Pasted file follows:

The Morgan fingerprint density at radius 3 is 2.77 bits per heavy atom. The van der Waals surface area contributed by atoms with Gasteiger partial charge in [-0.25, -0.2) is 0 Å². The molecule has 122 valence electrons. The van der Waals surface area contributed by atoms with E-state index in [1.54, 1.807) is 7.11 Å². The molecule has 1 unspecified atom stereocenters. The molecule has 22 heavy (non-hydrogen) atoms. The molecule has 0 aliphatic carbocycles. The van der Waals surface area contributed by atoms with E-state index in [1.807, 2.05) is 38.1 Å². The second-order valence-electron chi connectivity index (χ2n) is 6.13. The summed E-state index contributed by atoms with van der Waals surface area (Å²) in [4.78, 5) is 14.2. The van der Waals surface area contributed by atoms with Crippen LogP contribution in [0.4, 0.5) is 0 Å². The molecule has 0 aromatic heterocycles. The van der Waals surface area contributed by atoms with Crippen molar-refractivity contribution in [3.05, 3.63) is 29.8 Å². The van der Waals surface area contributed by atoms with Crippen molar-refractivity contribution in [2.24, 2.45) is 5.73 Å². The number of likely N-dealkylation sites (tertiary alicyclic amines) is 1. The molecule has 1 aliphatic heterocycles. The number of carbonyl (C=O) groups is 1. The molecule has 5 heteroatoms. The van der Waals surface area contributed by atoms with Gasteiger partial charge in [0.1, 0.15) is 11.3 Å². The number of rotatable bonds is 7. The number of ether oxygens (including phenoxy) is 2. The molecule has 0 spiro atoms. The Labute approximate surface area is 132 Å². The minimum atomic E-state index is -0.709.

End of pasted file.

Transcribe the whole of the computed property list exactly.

The Morgan fingerprint density at radius 3 is 2.77 bits per heavy atom. The van der Waals surface area contributed by atoms with Gasteiger partial charge in [-0.25, -0.2) is 0 Å². The molecule has 122 valence electrons. The van der Waals surface area contributed by atoms with E-state index in [1.54, 1.807) is 7.11 Å². The molecule has 1 unspecified atom stereocenters. The molecule has 22 heavy (non-hydrogen) atoms. The molecule has 0 aliphatic carbocycles. The van der Waals surface area contributed by atoms with E-state index in [1.807, 2.05) is 38.1 Å². The second-order valence-electron chi connectivity index (χ2n) is 6.13. The summed E-state index contributed by atoms with van der Waals surface area (Å²) in [4.78, 5) is 14.2. The van der Waals surface area contributed by atoms with Crippen LogP contribution in [0.4, 0.5) is 0 Å². The molecule has 0 aromatic heterocycles. The van der Waals surface area contributed by atoms with Crippen molar-refractivity contribution in [3.05, 3.63) is 29.8 Å². The van der Waals surface area contributed by atoms with Crippen molar-refractivity contribution in [2.24, 2.45) is 5.73 Å². The number of likely N-dealkylation sites (tertiary alicyclic amines) is 1. The molecule has 1 aliphatic heterocycles. The number of carbonyl (C=O) groups is 1. The molecule has 5 heteroatoms. The van der Waals surface area contributed by atoms with Gasteiger partial charge in [0.1, 0.15) is 11.3 Å². The number of rotatable bonds is 7. The number of ether oxygens (including phenoxy) is 2. The molecule has 0 spiro atoms. The Labute approximate surface area is 132 Å². The minimum atomic E-state index is -0.709.